the marking on its egg

                                                so I must read these marks of charcoal

              on my hands

and, similarly, no geese in:

Mica reflecting

 the light

                 of a quarter moon

            Damp night air

                   softens the sound 

          of geese      

        flying over

            Loch Sunart

we are nonetheless provided with very concrete, if oblique, indications of the type of experience that helped to generate these works. Unlike the multifaceted conceptual juxtapositions in the 1970s work of Pat Steir, these consists of a variety of detailed renderings of natural objects. These beautifully observed tokens or traces of the natural world are assembled as isolated images and painted on handmade papers made from material collected on site. These images insist on the distance between  what we experience looking at the work and reading it’s title and the nature of the experience out of which Lawrence has constructs an immaculately sparse combination of painting and textured hand-made papers. And yet, in their very carefully located and meticulously detailed reference to the world and in their sparseness, they suggest a sense of an experience of wonder implicit in two titles quoted above.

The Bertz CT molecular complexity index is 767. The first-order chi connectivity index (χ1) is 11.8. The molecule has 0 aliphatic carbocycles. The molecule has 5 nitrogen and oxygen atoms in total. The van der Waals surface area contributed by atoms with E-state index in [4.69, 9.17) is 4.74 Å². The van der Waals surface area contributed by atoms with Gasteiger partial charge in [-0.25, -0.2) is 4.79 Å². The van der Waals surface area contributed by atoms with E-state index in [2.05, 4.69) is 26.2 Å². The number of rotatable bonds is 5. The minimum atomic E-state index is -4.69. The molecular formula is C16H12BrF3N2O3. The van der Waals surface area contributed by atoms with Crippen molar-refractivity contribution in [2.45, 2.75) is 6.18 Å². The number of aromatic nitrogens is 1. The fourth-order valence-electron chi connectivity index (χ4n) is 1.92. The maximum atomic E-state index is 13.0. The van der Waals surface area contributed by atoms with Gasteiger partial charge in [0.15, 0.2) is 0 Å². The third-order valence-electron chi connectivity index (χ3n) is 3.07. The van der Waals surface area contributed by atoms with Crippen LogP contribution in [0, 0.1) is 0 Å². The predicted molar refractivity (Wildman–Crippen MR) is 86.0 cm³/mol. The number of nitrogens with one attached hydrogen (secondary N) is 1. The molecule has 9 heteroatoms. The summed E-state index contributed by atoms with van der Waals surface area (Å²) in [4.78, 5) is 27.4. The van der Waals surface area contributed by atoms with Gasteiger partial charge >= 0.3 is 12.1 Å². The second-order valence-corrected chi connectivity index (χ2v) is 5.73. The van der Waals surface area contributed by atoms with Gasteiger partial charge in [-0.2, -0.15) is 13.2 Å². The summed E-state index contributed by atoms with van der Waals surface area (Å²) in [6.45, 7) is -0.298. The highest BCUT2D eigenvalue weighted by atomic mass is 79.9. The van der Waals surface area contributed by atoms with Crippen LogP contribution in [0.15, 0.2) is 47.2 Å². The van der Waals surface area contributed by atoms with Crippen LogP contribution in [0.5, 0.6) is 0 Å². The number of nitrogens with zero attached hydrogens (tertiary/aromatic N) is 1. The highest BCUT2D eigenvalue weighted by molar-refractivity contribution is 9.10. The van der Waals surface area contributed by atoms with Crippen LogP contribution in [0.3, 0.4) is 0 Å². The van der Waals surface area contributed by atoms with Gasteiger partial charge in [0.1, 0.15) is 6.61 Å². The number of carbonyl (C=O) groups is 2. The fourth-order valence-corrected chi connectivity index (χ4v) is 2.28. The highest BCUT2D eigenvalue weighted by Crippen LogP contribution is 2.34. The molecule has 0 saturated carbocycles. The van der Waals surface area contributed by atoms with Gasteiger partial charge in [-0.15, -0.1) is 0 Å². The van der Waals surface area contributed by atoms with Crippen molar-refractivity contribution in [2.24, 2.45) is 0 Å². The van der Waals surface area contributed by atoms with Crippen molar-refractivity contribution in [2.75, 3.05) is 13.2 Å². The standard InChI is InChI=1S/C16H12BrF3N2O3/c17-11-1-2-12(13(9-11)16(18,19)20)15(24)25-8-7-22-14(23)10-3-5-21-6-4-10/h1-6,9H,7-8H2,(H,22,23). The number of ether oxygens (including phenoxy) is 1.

The catalogue entry for the second of these works, a long horizontal, scroll-like piece measuring 47 x 240 cms (1’ 4” x 7’ 10.5”), describes it as made up of “watercolour and mica on/and handmade papers”. It consists of four horizontal bands on which appear meticulously-painted images of twelve feathers and sixteen linear organic forms, fragments of more or less twisted twigs of heather, gorse, or other low-growing moorland plants. A thinner band between the uppermost and second of the three taller bands is covered with minutely painted columns of ‘script’. This, Sarah Kent tells us in  her catalogue essay, harks back to Lawrence’s invention, in her childhood, of written codes that have some resemblance to the calligraphy of a Sinhalese palm leaf manuscript Lawrence later bought in an Edinburgh book market. While the papers that make up the three main bands are a variety of off-white and pale fawns and provide their dominant colouration, the thinner band is predominantly a pale, washed blue; a colour picked up in thin vertical blocks of the same blue at either end of the main bands. The overall effect of the work is to suggest an possibly endless play of the visible possibilities of near similarity and subtle difference within the humble natural objects depicted, a process of variation shading off, at each end, “into the blue”.